Shubh Arora and Rashme SehgalDec 29, 2017 13:48:57 IST
The rise of electric vehicle (EV) sales in the US and the advent of Tesla and its maverick founder Elon Musk has created a paradigm shift and increased interest and awareness about EVs all over the world. As per company’s data sourced from ycharts.com Tesla’s market capitalization is $52.35 bn for 27 Dec 2017.
In India, EVs have been around for a long time. Reva Electric Car Co from Bangalore introduced India’s first electric car in 2001 which was later acquired by Mahindra Ltd in May 2010. The success of the over one lakh e-vehicles including e-rickshaws plying in Delhi and its adjoining cities have also emboldened car manufacturers to go forward with launching new EVs.
The recent awareness about rising air quality pollution levels in India’s major metros has led to an increased effort to hasten the advent of EVs to combat pollution.
EVs at present have very low penetration out of the 25 lakh cars being sold annually in India. The government has prepared a game plan by which in the next three years, it is hoping that six million electric and hybrid cars will be sold in the Indian market by 2020 under the National Electric Mobility Mission Plan. The thrust on hybrid cars is that since it uses two or more engines which includes an electric motor and a conventional petrol or diesel engine, this twin-powered engine helps cut fuel consumption and conserve energy.
To give EVs a boost, under the new goods and services tax (GST) regime starting 1 July, EVs are being taxed at 12 percent compared with 28 percent that petrol and diesel vehicles are subject to.
When India’s state-owned Energy Efficiency Services Ltd (EESL) awarded a coveted Rs 1,120 crore order in September to Tata Motors Ltd to supply 10,000 electric cars, it signalled the government’s intent to walk the talk on electric mobility. If this comes to pass, this can be seen to be a major achievement of the government given that 80 percent of the oil in the country is presently being imported.
The National Democratic Alliance (NDA) government wants only EVs to ply on India’s roads by 2030 as part of its commitment to reduce greenhouse gas emissions under the global agreement on climate change. Former Minister of Power Piyush Goyal had reiterated this point repeatedly in several meets. Minister of Road Transport Nitin Gadkari had also reinforced this point emphasising that automakers need to switch over to more green-friendly alternatives as he too was determined to ensure 100 percent electric mobility by 2030.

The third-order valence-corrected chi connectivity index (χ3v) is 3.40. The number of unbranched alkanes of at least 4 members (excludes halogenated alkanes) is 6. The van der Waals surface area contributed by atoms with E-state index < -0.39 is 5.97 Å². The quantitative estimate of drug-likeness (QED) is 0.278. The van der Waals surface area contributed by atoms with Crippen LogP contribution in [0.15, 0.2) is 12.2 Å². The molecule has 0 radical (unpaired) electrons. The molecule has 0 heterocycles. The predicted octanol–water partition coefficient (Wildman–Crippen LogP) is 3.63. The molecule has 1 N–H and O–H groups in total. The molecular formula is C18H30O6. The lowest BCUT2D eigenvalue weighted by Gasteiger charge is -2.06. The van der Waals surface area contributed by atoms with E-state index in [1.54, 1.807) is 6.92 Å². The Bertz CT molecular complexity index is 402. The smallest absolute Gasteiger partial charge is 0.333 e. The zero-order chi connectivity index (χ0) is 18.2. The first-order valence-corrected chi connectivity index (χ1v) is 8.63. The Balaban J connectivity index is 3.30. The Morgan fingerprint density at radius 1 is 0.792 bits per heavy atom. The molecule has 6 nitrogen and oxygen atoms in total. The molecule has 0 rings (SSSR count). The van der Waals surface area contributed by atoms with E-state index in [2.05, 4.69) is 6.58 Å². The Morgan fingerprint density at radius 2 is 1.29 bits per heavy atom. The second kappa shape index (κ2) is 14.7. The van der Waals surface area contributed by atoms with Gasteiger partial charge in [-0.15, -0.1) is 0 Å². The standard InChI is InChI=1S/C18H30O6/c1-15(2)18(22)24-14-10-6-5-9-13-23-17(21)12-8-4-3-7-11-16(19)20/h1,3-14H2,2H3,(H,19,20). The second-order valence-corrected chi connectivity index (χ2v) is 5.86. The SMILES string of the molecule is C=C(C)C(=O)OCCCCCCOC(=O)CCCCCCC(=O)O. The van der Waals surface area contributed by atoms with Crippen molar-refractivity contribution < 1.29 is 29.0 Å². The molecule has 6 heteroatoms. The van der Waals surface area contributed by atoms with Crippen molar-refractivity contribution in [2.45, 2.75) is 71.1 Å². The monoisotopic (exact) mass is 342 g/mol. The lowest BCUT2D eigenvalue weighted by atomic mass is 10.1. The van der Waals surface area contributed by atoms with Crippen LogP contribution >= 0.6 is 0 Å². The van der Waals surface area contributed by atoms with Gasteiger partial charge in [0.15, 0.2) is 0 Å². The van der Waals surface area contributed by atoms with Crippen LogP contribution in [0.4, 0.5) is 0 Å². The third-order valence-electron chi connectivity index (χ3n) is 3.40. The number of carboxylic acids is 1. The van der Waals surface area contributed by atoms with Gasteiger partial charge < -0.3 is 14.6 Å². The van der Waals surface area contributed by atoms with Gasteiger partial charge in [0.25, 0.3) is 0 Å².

To do so, as a first step, the cost of batteries of EVs need to be substantially reduced. Already, the Niti Aayog CEO Amitabh Kant had announced that by 2020, he expected prices of EV battery to be down from $250 to $100. Once this is implemented, Kant pointed out, the price of an EV car will be the same as its gasoline counterpart.
A step in this direction has been the Japanese car manufacturer Honda Motors Ltd announcement of its intention to set up a lithium-ion battery manufacturing unit in India. An announcement to this effect was made in the capital on 24 December.
This is part of the group’s determination to ensure that by 2030, 65 percent of the overall sales of the company will be EVs the world over. Honda has already tied up with Hitachi to make electric motors.
The EV market in India has heated up. Maruti Suzuki is setting up a $600 million lithium-ion battery factory. Maruti’s own investment in this sector will be over $500 crore and it is expected to launch variants of many of its popular model using EV technology. Mahindra & Mahindra also has two electric vehicles under production.
A key problem faced by EVs is charging infrastructure and charging range and the lengthy amount of time spent charging the batteries. EVs average 120 km on a full charge and most Indians feel car makers need to update technology which reduces charging time but allows better mileage on a full charge.
The government will have to make it mandatory for petrol pumps and metro stations to become popular car and bike charging stations. Already, Karnataka has mandated that charging points and pods be planted in all high-rise buildings though no data has yet been tabulated on just how many such charging points and pods have been installed as of now.